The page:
(USA, 83 min.)
Written and directed by Jay Duplass & Mark Duplass
Starring: Jason Segel, Ed Helms, Susan Sarandon, Judy Greer, Rae Dawn Chong.
Meet Jeff. He is thirty, single, and unemployed. Jeff also lives at home. (Title drop!) He’s a real catch… for a contestant on Baggage. Luckily, though, Jeff is a quiet and introspective man. The film informs the audience so by opening with a visionary title card that offers a prophetic message from Jeff, who tells the audience to look for signs that will reveal their purpose in life. Audiences be warned: this is a sign.
The philosophical musings continue as the shot cuts to Jeff, aptly played by Jason Segel (The Muppets), who seems both comfortable and destined to play hapless losers for the rest of his career. Jeff’s latest diatribe concerns the film Signs – another sign (re: Shyamalan) – and he orates into a handheld recorder the deep thoughts produced by his fourth viewing of the film. One finds more intelligence in a tray of deep fried pickles, but Jeff seems content with his contemplation, which is aptly signalled by a cut to a longer shot that reveals Jeff finishing a nice healthy shit. Sign the third.
Jeff seems desolate. He cannot find his purpose in life, even though he restricts his search to his mother’s wood-panelled basement and the end of his bong. His mom, Sharon (Susan Sarandon), calls him with a simple birthday wish: that he leave the house, take the bus to Home Depot, and buy her some glue.
Meanwhile, Jeff’s brother, Pat (Ed Helms), is not faring much better. Clearly in the midst of a midlife crisis, Pat informs his wife, Linda (Judy Greer), that he bought himself a Porsche Boxster. They can’t afford it, Linda protests, but Pat is deaf to her feelings. When it comes to relationships and life decisions, Pat and Jeff are the same.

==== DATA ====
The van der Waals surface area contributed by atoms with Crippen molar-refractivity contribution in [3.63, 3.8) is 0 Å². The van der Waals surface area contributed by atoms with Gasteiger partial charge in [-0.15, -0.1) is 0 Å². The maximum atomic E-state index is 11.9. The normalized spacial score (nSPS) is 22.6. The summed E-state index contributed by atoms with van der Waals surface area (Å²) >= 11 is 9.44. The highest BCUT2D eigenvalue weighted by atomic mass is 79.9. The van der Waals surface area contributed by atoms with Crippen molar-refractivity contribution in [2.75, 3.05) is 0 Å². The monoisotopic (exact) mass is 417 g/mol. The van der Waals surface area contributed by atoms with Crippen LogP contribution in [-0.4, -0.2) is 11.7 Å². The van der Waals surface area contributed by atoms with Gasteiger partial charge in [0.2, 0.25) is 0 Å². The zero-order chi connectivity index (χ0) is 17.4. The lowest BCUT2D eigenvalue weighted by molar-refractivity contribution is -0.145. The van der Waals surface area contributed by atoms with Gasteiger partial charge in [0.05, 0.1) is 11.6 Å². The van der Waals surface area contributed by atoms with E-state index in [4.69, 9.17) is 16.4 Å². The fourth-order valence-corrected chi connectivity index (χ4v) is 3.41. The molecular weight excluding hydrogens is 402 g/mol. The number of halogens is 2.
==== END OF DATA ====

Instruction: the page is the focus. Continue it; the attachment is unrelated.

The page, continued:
Sharon, however, is doing somewhat better in her life. Still single after fifteen-odd years of widowhood (which might have been preceded by a troubled marriage), Sharon gets a welcome b-day gift when a paper airplane sails into her office. It’s a rose, hand drawn and delivered by airmail. Sharon has a secret admirer, she confesses to her friend, Carol (Rae Dawn Chong) during her lunch break. On Carol’s warm advice, Sharon flirts back.
Jeff, Who Lives at Home makes ample headway in terms of uplifting comedy, despite the shaky start and ominous signs of tired Indiewood conventions. (Although the plinky xylophone-ish score makes Jeff guilty as charged.) By stringing together a series of situations that show how people grow through fate, happenstance, and chance, Jeff gives much to ponder. The Duplass brothers also provide some hilariously perverted family dynamics, although they're not quite on par with the Jonah Hill/Marisa Tomei/John C. Reilly deal of Cyrus. The ensemble is rather good, though, and makes the familiar story seem fresh. Greer has some particular fine scenes as the beleaguered Linda, who seems like an inversion of Greer’s character Julie in The Descendants. Sarandon also gives some nice work as Sharon, especially in a freeing sprinkler scene that is as lovely as her tap dance in Elizabethtown.
Some of the eclectic efforts, though, are a bit of a misfire. The cinematography offers an endless loop of unnecessary zoom in/zoom outs. The camerawork is almost as annoying as Jeff’s interludes as a false prophet are, relying on “signs” and offbeat eccentricities to help Pat in their quest to grow up. It all feels a bit too preachy, and it’s never clear what this six-foot Yoda is trying to say. Jeff, Who Lives at Home sadly unravels in its final act, too, digressing into coy philosophy and opportune character resolution. Both fit in with the rest of the film, although the final turn of events is simply too convoluted and convenient to accept. The conclusion is too neat a bridge to mend the messy lives of Jeff and company.
Often provoking and frequently funny, there’s much in Jeff, Who Lives at Home to merit a recommendation for a night out. The tiresome philosophy and disastrous ending, however, might also leave one with the feeling that the night might best have been spent at home away from this preachy misfire. How ironic.
Rating: ★★½ (out of ★★★★★)
Jeff, Who Lives at Home is currently playing in Ottawa at the Empire 7